How aggressive you are with your investments

Furthermore, achieving financial independence often involves incorporating robust investment strategies focusing on long-term growth and consistent returns. Passive income streams from well-diversified investments can significantly contribute to reaching one's early retirement goals.

The difference between a percent or two annual on an investment portfolio can mean years shaved off your working years. However, if you invest too aggressively for what you're comfortable with, you could end up panicking and making mistakes that cost you money.

So, it's very important to pick a strategy within your overall risk tolerance.

Understanding the concepts of early retirement in Canada requires a firm grasp of personal finance and a commitment to regularly evaluating and adjusting one's financial strategies as needed.

This involves careful planning and a willingness to adapt to changing economic circumstances to ensure a successful transition into financial independence.

Importance of sustaining income in retirement

A sustainable income stream is crucial for the average Canadian looking to retire early in Canada. It ensures that retirees can maintain their desired lifestyle without worrying about running out of money.

One option is to create a diversified investment portfolio that generates a steady income. This can be achieved by investing in a mix of stocks, bonds, index funds, and other income-producing assets.

Another option is contributing regularly in your working years to a Registered Retirement Savings Plan (RRSP) or a TFSA. These accounts allow for tax-advantaged growth and can be structured to provide a consistent income during retirement, income that is tax free in the situation of the TFSA.

Additionally, Canadians can receive government benefits, such as the Canada Pension Plan (CPP) and Old Age Security (OAS), which should be factored into their retirement income strategy. We'll talk about next.

Canada Pension Plan and Old Age Security

The Canada Pension Plan (CPP) is a public retirement pension plan designed to provide working folks with a monthly income during retirement. For most people, they will contribute to it throughout their working years.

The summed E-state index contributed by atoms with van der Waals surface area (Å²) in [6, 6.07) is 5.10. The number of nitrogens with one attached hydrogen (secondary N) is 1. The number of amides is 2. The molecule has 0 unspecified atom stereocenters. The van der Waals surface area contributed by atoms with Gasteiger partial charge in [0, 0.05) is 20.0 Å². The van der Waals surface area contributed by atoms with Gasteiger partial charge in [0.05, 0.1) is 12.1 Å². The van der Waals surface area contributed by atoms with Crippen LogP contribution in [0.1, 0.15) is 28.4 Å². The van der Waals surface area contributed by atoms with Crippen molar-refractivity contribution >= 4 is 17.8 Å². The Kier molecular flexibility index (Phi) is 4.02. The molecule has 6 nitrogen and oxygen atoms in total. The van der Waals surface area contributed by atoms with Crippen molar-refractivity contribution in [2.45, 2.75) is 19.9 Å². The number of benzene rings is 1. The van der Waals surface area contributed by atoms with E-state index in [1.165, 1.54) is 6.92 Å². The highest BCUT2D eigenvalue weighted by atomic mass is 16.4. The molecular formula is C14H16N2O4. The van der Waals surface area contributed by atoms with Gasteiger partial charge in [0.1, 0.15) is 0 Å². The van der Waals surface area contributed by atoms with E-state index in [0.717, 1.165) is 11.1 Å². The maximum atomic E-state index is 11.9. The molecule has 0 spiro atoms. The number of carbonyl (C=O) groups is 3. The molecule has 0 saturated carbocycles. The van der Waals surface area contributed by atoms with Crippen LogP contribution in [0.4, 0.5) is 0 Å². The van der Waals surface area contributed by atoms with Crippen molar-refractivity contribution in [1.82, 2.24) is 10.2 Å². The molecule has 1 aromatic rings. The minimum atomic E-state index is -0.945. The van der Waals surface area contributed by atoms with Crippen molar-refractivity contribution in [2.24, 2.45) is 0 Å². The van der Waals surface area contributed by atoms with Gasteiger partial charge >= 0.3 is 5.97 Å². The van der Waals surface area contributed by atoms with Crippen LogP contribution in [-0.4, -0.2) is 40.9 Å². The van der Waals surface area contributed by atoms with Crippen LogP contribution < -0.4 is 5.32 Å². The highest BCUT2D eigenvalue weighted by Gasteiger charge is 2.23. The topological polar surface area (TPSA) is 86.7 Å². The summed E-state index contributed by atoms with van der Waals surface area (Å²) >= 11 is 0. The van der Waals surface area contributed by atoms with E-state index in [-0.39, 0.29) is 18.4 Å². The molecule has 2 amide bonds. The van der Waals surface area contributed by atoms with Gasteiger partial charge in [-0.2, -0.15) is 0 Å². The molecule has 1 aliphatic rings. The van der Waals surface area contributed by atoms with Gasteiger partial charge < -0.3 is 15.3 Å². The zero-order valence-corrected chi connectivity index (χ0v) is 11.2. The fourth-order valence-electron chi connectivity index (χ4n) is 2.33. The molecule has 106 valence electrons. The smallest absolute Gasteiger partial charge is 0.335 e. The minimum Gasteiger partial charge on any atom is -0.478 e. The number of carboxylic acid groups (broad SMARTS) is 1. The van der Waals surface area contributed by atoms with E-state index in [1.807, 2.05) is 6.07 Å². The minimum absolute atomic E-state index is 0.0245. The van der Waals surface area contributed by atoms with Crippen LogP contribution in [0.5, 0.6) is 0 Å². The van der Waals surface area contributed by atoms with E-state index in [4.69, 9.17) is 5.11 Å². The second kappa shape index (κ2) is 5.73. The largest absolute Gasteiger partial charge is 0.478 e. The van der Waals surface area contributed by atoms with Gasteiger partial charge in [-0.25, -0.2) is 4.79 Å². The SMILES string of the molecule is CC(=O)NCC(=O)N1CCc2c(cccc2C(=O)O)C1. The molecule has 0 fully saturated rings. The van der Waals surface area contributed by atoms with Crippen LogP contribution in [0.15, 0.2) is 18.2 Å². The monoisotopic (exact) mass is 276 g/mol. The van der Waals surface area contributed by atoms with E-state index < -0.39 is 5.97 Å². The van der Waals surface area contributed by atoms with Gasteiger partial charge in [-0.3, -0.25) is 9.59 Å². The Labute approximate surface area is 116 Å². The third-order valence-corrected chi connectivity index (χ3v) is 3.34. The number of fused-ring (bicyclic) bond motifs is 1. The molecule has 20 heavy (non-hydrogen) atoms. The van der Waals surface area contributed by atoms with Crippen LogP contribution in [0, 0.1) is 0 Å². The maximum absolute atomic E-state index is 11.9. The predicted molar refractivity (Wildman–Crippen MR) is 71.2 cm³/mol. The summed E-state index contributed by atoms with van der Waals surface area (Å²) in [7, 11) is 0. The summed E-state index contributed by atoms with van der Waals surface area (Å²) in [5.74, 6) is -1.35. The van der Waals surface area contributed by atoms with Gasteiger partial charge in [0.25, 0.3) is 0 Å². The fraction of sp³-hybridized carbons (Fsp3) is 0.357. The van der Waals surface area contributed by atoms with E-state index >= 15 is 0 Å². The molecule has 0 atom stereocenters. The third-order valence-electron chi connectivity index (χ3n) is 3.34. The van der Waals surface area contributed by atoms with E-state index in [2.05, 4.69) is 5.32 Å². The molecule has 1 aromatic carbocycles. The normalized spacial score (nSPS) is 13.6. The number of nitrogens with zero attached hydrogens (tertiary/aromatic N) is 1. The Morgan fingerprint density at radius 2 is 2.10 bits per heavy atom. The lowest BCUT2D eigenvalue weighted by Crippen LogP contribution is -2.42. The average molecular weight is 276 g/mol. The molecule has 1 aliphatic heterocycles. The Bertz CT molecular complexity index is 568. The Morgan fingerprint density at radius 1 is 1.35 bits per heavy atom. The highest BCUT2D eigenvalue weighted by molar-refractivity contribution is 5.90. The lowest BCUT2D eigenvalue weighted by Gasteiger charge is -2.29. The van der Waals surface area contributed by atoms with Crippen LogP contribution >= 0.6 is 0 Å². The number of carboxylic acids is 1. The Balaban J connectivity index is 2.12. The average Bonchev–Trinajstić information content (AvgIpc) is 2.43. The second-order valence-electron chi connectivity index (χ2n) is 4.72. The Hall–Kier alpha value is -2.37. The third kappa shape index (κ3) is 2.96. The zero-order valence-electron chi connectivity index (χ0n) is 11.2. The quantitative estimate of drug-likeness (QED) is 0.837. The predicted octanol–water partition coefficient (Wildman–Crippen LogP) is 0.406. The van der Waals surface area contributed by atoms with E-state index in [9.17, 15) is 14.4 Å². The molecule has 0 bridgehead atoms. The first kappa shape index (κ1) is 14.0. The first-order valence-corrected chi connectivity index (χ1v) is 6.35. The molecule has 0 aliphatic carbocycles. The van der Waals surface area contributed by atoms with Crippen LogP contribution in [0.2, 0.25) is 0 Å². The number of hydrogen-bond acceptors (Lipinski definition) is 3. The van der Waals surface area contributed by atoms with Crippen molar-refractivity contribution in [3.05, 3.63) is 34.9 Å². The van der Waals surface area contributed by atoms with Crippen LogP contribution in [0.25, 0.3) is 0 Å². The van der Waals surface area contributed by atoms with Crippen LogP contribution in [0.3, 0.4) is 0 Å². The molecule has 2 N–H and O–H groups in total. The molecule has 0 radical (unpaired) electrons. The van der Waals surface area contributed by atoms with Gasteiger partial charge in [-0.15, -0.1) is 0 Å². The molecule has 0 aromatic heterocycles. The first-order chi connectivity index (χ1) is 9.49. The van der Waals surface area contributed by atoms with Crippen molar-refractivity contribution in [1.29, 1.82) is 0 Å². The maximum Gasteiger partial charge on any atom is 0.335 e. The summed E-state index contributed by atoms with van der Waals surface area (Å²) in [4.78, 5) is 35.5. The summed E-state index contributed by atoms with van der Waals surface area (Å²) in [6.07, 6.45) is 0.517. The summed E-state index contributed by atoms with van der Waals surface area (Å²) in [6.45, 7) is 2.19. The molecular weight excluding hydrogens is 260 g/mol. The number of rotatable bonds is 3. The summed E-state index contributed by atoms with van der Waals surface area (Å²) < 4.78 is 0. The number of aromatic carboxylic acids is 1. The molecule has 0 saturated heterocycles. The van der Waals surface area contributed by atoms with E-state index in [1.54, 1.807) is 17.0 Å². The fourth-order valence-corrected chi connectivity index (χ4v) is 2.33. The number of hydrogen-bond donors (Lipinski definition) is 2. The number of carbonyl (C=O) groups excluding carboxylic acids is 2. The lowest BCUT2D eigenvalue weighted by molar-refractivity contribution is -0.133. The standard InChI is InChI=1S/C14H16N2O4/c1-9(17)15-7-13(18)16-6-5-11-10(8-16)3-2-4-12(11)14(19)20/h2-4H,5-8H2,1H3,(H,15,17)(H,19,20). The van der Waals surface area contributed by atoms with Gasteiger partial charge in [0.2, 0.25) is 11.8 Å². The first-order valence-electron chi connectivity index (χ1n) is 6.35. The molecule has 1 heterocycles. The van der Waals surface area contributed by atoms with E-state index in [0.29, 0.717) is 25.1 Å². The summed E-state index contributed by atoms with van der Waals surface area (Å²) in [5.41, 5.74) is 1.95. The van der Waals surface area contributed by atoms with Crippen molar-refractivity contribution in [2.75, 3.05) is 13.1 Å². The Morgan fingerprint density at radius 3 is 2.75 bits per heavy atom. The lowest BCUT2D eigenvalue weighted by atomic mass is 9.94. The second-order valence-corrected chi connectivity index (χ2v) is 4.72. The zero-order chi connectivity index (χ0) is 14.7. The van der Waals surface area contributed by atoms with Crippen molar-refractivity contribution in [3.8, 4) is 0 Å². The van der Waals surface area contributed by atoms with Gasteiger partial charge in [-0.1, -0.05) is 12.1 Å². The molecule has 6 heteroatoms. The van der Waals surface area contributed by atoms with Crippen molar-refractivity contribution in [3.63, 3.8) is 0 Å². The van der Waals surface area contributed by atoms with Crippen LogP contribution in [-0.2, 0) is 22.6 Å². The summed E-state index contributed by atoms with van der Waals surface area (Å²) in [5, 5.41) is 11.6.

CPP benefits are calculated based on the amount contributed and the time the individual has been making contributions. Generally, the more CPP payments made and the longer the participation in the plan, the higher the benefit amount received during retirement.

Old Age Security is another important component of Canada's retirement income system. Unlike CPP, it is a non-contributory social security program that provides a basic level of income to Canadian residents aged 65 and over. 

These benefits are funded through general tax revenues and are available regardless of an individual's employment history. The amount of benefits is determined by the number of years a person has lived in Canada after turning 18.

If you're looking to retire early, these benefits will likely not come into play immediately for you. This is because as we go over below, they are not available to you until around normal retirement age.

It is also important to consider the fact that if you do retire early, you will contribute less to these plans, and will earn less when you do get to the age where you can claim them.

  • Eligibility: To be eligible for CPP benefits, individuals must have contributed to the plan and be at least 60 years old. For OAS benefits, a person must be at least 65 years old and meet certain residency requirements.
  • Payment Amounts: The average monthly CPP benefit for new beneficiaries, as of April 2023, is $760.07. However, the maximum CPP monthly benefit for 2023 is $1,306.57. For OAS, the maximum monthly benefit is $698.60, subject to factors like income, residency, and age. If you're older than 75, your payment goes up.
  • Flexibility: Both CPP and OAS benefits can be deferred until age 70.
  • Income Tax: CPP and OAS benefits are considered taxable income and are subject to federal and provincial income taxes.

People must carefully consider the role and timing of all potential income sources in their overall retirement plan.

Remember that these public pension plans are designed to supplement, not entirely replace, income from other sources such as personal savings, investments, and employer pension plans.

Leveraging Registered Retirement Savings Plans

RRSP contributions

A Registered Retirement Savings Plan (RRSP) is a tax-advantaged account designed to help Canadians save for retirement. Contributing to an RRSP can be a powerful strategy for individuals aiming to retire early, especially those with higher salaries.